Qatari group teams up with Luxembourg to buy BIL for $950m under bailout plan
Qatar and Luxembourg are to buy bailed-out Dexia's private
banking arm for €730m ($950m), less than analysts had estimated, as the Franco-Belgian
group is broken up.
Qatar's al-Thani royal family will acquire 90 percent of
Banque Internationale Luxembourg (BIL) via their Precision Capital investment
group, Dexia said on Tuesday.
The deal follows Precision's agreement in October to buy the
private banking business of Dexia's Belgian rival KBC.
Morgan Stanley estimated the value of BIL at €1.0-1.7bn in
October, with reports at the time saying the overall price was likely to be
around 1 billion euros.
"It [the price] looks a bit low," KBC Securities
analyst Dirk Peeters said on Tuesday. "But everyone knows that Dexia have
to sell. They may have been willing to pay €800 to 900m, but thought they'd put
in a lower offer."
KBC has a 'reduce' rating on Dexia shares, with a €0.10 price
Dexia shares were down 3.9 percent at €0.32 at 1034 GMT,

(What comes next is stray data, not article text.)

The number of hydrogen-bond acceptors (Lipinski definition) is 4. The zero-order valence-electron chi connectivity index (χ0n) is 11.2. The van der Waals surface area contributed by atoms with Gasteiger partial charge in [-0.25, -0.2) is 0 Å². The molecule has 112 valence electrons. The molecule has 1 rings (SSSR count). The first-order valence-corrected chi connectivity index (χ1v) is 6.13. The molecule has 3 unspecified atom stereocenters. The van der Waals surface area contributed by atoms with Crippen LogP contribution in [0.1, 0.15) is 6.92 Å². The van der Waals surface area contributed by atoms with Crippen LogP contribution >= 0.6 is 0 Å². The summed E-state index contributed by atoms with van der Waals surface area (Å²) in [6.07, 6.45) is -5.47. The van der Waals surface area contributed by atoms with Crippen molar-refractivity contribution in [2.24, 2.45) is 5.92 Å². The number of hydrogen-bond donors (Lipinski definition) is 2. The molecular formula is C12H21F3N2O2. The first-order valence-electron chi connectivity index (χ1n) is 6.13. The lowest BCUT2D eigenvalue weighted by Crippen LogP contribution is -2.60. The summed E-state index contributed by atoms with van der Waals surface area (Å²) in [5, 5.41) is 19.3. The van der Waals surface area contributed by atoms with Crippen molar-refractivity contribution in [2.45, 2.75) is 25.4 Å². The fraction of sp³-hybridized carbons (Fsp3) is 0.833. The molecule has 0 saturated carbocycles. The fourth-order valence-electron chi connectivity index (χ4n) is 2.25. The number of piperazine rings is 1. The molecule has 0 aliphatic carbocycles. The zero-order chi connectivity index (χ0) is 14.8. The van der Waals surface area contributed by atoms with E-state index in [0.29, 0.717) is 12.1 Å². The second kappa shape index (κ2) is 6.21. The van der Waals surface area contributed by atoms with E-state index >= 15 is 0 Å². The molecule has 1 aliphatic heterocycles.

underperforming a 1 percent rise in the Stoxx 600 banks index .
Dexia was bailed out by Belgium, France and Luxembourg in
October, with Belgium nationalising Dexia's Belgian banking business.
Luxembourg will buy the remaining 10 percent of BIL, Dexia
said on Tuesday.
Qatar has previously invested in European banks, among them
British lender Barclays in an emergency fund-raising three years ago.
Dexia BIL's stakes in Dexia Asset Management Luxembourg and
RBC Dexia Investor Services will be sold separately. Its portfolio of legacy
securities and stakes in Dexia LDG Banque and Parfipar will be transferred to
The BIL sale is a further step towards dismantling Dexia.
French state bank Caisse des Depots and La Banque Postale, France's post office
bank, are to take stakes in French financing arm, Dexia Municipal Finance.
Dexia also has to dispose of its 50 percent stake in a joint
venture with Royal Bank of Canada, RBC Dexia Investor Services, as well as
Dexia Asset Management and its fast-growing Turkish operation, DenizBank.
The group has secured temporary financing guarantees from
Belgium, France and Luxembourg of €45bn to cover its borrowings for six months,
but has still to secure such guarantees for the longer term.